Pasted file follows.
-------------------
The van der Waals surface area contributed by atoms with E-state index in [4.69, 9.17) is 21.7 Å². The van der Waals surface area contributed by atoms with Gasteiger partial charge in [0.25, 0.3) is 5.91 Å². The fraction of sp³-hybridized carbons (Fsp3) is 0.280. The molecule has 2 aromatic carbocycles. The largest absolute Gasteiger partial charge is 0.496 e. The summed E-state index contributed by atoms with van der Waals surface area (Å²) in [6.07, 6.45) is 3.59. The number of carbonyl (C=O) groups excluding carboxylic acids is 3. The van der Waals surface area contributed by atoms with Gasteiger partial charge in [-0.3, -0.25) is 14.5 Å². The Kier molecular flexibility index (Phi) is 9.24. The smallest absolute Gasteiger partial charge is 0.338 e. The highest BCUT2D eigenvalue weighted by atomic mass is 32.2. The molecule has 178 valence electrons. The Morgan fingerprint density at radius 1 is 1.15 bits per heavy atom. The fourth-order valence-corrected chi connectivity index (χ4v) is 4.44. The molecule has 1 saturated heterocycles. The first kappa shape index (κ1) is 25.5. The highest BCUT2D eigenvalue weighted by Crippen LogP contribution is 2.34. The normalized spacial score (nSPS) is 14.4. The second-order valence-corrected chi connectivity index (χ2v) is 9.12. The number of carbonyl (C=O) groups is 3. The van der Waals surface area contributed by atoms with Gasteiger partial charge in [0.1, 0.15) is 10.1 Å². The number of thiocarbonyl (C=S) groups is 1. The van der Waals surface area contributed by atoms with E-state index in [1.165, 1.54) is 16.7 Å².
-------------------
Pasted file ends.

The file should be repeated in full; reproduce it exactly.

The van der Waals surface area contributed by atoms with E-state index in [4.69, 9.17) is 21.7 Å². The van der Waals surface area contributed by atoms with Gasteiger partial charge in [0.25, 0.3) is 5.91 Å². The fraction of sp³-hybridized carbons (Fsp3) is 0.280. The molecule has 2 aromatic carbocycles. The largest absolute Gasteiger partial charge is 0.496 e. The summed E-state index contributed by atoms with van der Waals surface area (Å²) in [6.07, 6.45) is 3.59. The number of carbonyl (C=O) groups excluding carboxylic acids is 3. The van der Waals surface area contributed by atoms with Gasteiger partial charge in [-0.3, -0.25) is 14.5 Å². The Kier molecular flexibility index (Phi) is 9.24. The smallest absolute Gasteiger partial charge is 0.338 e. The highest BCUT2D eigenvalue weighted by atomic mass is 32.2. The molecule has 178 valence electrons. The Morgan fingerprint density at radius 1 is 1.15 bits per heavy atom. The fourth-order valence-corrected chi connectivity index (χ4v) is 4.44. The molecule has 1 saturated heterocycles. The first kappa shape index (κ1) is 25.5. The highest BCUT2D eigenvalue weighted by Crippen LogP contribution is 2.34. The normalized spacial score (nSPS) is 14.4. The second-order valence-corrected chi connectivity index (χ2v) is 9.12. The number of carbonyl (C=O) groups is 3. The van der Waals surface area contributed by atoms with Gasteiger partial charge in [0.1, 0.15) is 10.1 Å². The number of thiocarbonyl (C=S) groups is 1. The van der Waals surface area contributed by atoms with E-state index in [1.165, 1.54) is 16.7 Å².